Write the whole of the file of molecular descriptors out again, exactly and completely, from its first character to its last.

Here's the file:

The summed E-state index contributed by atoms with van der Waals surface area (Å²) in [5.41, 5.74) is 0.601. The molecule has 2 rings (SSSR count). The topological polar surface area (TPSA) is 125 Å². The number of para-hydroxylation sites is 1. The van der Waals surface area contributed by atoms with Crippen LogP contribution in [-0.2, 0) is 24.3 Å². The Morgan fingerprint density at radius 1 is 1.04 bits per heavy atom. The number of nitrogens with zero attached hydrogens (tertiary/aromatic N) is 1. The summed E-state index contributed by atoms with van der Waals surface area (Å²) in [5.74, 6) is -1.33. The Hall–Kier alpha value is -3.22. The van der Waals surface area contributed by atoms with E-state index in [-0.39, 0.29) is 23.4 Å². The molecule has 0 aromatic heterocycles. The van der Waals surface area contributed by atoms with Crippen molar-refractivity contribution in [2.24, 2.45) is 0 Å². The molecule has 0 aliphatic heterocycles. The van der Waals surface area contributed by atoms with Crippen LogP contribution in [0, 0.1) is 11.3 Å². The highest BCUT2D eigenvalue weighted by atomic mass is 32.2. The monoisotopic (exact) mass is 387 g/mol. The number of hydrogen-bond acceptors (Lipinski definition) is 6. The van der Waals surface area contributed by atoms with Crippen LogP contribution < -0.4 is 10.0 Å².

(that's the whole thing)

The summed E-state index contributed by atoms with van der Waals surface area (Å²) in [5.41, 5.74) is 0.601. The molecule has 2 rings (SSSR count). The topological polar surface area (TPSA) is 125 Å². The number of para-hydroxylation sites is 1. The van der Waals surface area contributed by atoms with Crippen LogP contribution in [-0.2, 0) is 24.3 Å². The Morgan fingerprint density at radius 1 is 1.04 bits per heavy atom. The number of nitrogens with zero attached hydrogens (tertiary/aromatic N) is 1. The summed E-state index contributed by atoms with van der Waals surface area (Å²) in [5.74, 6) is -1.33. The Hall–Kier alpha value is -3.22. The van der Waals surface area contributed by atoms with E-state index in [-0.39, 0.29) is 23.4 Å². The molecule has 0 aromatic heterocycles. The van der Waals surface area contributed by atoms with Crippen molar-refractivity contribution in [2.24, 2.45) is 0 Å². The molecule has 0 aliphatic heterocycles. The van der Waals surface area contributed by atoms with Crippen LogP contribution in [0, 0.1) is 11.3 Å². The highest BCUT2D eigenvalue weighted by atomic mass is 32.2. The monoisotopic (exact) mass is 387 g/mol. The number of hydrogen-bond acceptors (Lipinski definition) is 6. The van der Waals surface area contributed by atoms with Crippen LogP contribution < -0.4 is 10.0 Å².